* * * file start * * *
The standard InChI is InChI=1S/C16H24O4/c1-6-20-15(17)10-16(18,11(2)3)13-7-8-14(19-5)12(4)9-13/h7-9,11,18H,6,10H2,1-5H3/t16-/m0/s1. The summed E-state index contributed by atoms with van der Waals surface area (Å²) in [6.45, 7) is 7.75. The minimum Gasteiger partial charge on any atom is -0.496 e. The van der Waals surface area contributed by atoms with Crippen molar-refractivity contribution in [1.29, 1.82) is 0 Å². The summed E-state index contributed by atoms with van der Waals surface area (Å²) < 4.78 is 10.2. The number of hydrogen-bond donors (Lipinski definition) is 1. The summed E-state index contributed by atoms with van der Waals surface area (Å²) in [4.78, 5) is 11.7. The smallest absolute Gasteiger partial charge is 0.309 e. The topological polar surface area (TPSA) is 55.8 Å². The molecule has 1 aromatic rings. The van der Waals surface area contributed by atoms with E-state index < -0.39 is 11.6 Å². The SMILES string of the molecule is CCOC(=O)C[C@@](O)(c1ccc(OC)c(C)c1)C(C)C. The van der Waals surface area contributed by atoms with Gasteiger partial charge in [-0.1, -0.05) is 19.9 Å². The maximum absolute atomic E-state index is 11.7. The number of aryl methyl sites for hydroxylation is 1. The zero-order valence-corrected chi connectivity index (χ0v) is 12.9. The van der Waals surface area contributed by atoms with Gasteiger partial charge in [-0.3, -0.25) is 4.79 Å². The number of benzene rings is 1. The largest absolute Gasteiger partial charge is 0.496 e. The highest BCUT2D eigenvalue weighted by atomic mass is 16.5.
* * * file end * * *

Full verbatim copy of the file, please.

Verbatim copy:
The standard InChI is InChI=1S/C16H24O4/c1-6-20-15(17)10-16(18,11(2)3)13-7-8-14(19-5)12(4)9-13/h7-9,11,18H,6,10H2,1-5H3/t16-/m0/s1. The summed E-state index contributed by atoms with van der Waals surface area (Å²) in [6.45, 7) is 7.75. The minimum Gasteiger partial charge on any atom is -0.496 e. The van der Waals surface area contributed by atoms with Crippen molar-refractivity contribution in [1.29, 1.82) is 0 Å². The summed E-state index contributed by atoms with van der Waals surface area (Å²) < 4.78 is 10.2. The number of hydrogen-bond donors (Lipinski definition) is 1. The summed E-state index contributed by atoms with van der Waals surface area (Å²) in [4.78, 5) is 11.7. The smallest absolute Gasteiger partial charge is 0.309 e. The topological polar surface area (TPSA) is 55.8 Å². The molecule has 1 aromatic rings. The van der Waals surface area contributed by atoms with E-state index < -0.39 is 11.6 Å². The SMILES string of the molecule is CCOC(=O)C[C@@](O)(c1ccc(OC)c(C)c1)C(C)C. The van der Waals surface area contributed by atoms with Gasteiger partial charge in [-0.1, -0.05) is 19.9 Å². The maximum absolute atomic E-state index is 11.7. The number of aryl methyl sites for hydroxylation is 1. The zero-order valence-corrected chi connectivity index (χ0v) is 12.9. The van der Waals surface area contributed by atoms with Gasteiger partial charge in [-0.3, -0.25) is 4.79 Å². The number of benzene rings is 1. The largest absolute Gasteiger partial charge is 0.496 e. The highest BCUT2D eigenvalue weighted by atomic mass is 16.5.